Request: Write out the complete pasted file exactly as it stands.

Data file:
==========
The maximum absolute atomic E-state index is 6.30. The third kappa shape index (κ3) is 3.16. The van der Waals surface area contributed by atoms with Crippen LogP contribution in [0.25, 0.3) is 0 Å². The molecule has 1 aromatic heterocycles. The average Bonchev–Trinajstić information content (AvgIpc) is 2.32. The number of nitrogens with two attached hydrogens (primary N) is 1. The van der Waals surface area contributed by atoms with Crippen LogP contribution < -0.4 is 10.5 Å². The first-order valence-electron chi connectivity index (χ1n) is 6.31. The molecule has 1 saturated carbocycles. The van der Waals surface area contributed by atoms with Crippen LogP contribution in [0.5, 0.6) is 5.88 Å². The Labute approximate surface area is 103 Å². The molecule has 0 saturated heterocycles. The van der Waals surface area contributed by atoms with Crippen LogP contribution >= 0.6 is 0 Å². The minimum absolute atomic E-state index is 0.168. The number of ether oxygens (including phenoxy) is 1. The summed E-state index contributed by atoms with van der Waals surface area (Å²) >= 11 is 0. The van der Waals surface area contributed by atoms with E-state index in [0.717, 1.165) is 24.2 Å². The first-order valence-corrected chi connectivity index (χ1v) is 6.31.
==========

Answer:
The maximum absolute atomic E-state index is 6.30. The third kappa shape index (κ3) is 3.16. The van der Waals surface area contributed by atoms with Crippen LogP contribution in [0.25, 0.3) is 0 Å². The molecule has 1 aromatic heterocycles. The average Bonchev–Trinajstić information content (AvgIpc) is 2.32. The number of nitrogens with two attached hydrogens (primary N) is 1. The van der Waals surface area contributed by atoms with Crippen LogP contribution < -0.4 is 10.5 Å². The first-order valence-electron chi connectivity index (χ1n) is 6.31. The molecule has 1 saturated carbocycles. The van der Waals surface area contributed by atoms with Crippen LogP contribution in [0.5, 0.6) is 5.88 Å². The Labute approximate surface area is 103 Å². The molecule has 0 saturated heterocycles. The van der Waals surface area contributed by atoms with Crippen LogP contribution >= 0.6 is 0 Å². The minimum absolute atomic E-state index is 0.168. The number of ether oxygens (including phenoxy) is 1. The summed E-state index contributed by atoms with van der Waals surface area (Å²) >= 11 is 0. The van der Waals surface area contributed by atoms with E-state index in [0.717, 1.165) is 24.2 Å². The first-order valence-corrected chi connectivity index (χ1v) is 6.31.